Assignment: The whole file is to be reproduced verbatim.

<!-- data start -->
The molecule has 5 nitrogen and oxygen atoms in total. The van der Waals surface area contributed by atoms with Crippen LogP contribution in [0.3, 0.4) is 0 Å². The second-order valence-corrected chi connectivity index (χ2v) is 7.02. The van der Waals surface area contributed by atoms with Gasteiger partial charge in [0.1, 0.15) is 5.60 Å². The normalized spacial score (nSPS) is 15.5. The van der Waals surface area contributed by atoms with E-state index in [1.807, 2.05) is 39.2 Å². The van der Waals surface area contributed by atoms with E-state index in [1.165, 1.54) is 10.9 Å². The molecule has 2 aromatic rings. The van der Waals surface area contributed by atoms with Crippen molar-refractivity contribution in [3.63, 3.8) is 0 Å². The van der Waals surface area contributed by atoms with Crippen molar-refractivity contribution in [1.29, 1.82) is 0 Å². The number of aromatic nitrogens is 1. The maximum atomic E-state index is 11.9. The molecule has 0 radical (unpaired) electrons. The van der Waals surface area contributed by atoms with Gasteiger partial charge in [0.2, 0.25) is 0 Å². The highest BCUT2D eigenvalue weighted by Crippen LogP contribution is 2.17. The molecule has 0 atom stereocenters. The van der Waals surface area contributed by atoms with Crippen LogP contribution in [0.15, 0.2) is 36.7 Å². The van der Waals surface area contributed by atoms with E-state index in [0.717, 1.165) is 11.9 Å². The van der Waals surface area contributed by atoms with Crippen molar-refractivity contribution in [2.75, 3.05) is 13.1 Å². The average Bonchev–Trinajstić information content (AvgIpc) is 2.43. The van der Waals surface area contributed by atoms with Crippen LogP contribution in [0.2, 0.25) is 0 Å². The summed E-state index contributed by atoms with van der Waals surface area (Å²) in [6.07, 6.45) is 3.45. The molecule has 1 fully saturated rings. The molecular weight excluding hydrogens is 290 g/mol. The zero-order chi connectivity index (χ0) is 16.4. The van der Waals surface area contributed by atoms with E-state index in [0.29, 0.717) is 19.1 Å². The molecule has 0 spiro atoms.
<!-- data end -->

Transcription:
The molecule has 5 nitrogen and oxygen atoms in total. The van der Waals surface area contributed by atoms with Crippen LogP contribution in [0.3, 0.4) is 0 Å². The second-order valence-corrected chi connectivity index (χ2v) is 7.02. The van der Waals surface area contributed by atoms with Gasteiger partial charge in [0.1, 0.15) is 5.60 Å². The normalized spacial score (nSPS) is 15.5. The van der Waals surface area contributed by atoms with E-state index in [1.807, 2.05) is 39.2 Å². The van der Waals surface area contributed by atoms with E-state index in [1.165, 1.54) is 10.9 Å². The molecule has 2 aromatic rings. The van der Waals surface area contributed by atoms with Crippen molar-refractivity contribution in [3.63, 3.8) is 0 Å². The van der Waals surface area contributed by atoms with Crippen molar-refractivity contribution in [1.29, 1.82) is 0 Å². The number of aromatic nitrogens is 1. The maximum atomic E-state index is 11.9. The molecule has 0 radical (unpaired) electrons. The van der Waals surface area contributed by atoms with Gasteiger partial charge in [0.2, 0.25) is 0 Å². The highest BCUT2D eigenvalue weighted by Crippen LogP contribution is 2.17. The molecule has 0 atom stereocenters. The van der Waals surface area contributed by atoms with Crippen LogP contribution in [0.15, 0.2) is 36.7 Å². The van der Waals surface area contributed by atoms with E-state index in [0.717, 1.165) is 11.9 Å². The van der Waals surface area contributed by atoms with Crippen molar-refractivity contribution in [2.75, 3.05) is 13.1 Å². The average Bonchev–Trinajstić information content (AvgIpc) is 2.43. The van der Waals surface area contributed by atoms with Crippen LogP contribution in [0.2, 0.25) is 0 Å². The summed E-state index contributed by atoms with van der Waals surface area (Å²) in [6.07, 6.45) is 3.45. The molecule has 1 fully saturated rings. The molecular weight excluding hydrogens is 290 g/mol. The zero-order chi connectivity index (χ0) is 16.4. The van der Waals surface area contributed by atoms with E-state index in [0.29, 0.717) is 19.1 Å². The molecule has 0 spiro atoms.